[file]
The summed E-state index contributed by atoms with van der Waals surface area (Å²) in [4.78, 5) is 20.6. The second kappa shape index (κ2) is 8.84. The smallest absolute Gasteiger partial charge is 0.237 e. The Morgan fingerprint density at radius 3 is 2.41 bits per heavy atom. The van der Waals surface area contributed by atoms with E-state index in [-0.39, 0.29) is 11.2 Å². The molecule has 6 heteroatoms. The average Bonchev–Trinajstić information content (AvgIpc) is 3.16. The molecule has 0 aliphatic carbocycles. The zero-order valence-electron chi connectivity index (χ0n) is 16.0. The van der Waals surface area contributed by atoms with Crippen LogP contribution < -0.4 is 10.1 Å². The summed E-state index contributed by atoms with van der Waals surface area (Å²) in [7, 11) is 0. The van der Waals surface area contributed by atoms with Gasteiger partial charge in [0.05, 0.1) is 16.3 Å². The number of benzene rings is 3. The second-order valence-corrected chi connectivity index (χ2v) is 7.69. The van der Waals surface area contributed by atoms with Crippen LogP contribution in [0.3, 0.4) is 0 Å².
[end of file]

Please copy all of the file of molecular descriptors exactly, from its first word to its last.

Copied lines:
The summed E-state index contributed by atoms with van der Waals surface area (Å²) in [4.78, 5) is 20.6. The second kappa shape index (κ2) is 8.84. The smallest absolute Gasteiger partial charge is 0.237 e. The Morgan fingerprint density at radius 3 is 2.41 bits per heavy atom. The van der Waals surface area contributed by atoms with E-state index in [-0.39, 0.29) is 11.2 Å². The molecule has 6 heteroatoms. The average Bonchev–Trinajstić information content (AvgIpc) is 3.16. The molecule has 0 aliphatic carbocycles. The zero-order valence-electron chi connectivity index (χ0n) is 16.0. The van der Waals surface area contributed by atoms with Crippen LogP contribution < -0.4 is 10.1 Å². The summed E-state index contributed by atoms with van der Waals surface area (Å²) in [7, 11) is 0. The van der Waals surface area contributed by atoms with Gasteiger partial charge in [0.05, 0.1) is 16.3 Å². The number of benzene rings is 3. The second-order valence-corrected chi connectivity index (χ2v) is 7.69. The van der Waals surface area contributed by atoms with Crippen LogP contribution in [0.3, 0.4) is 0 Å².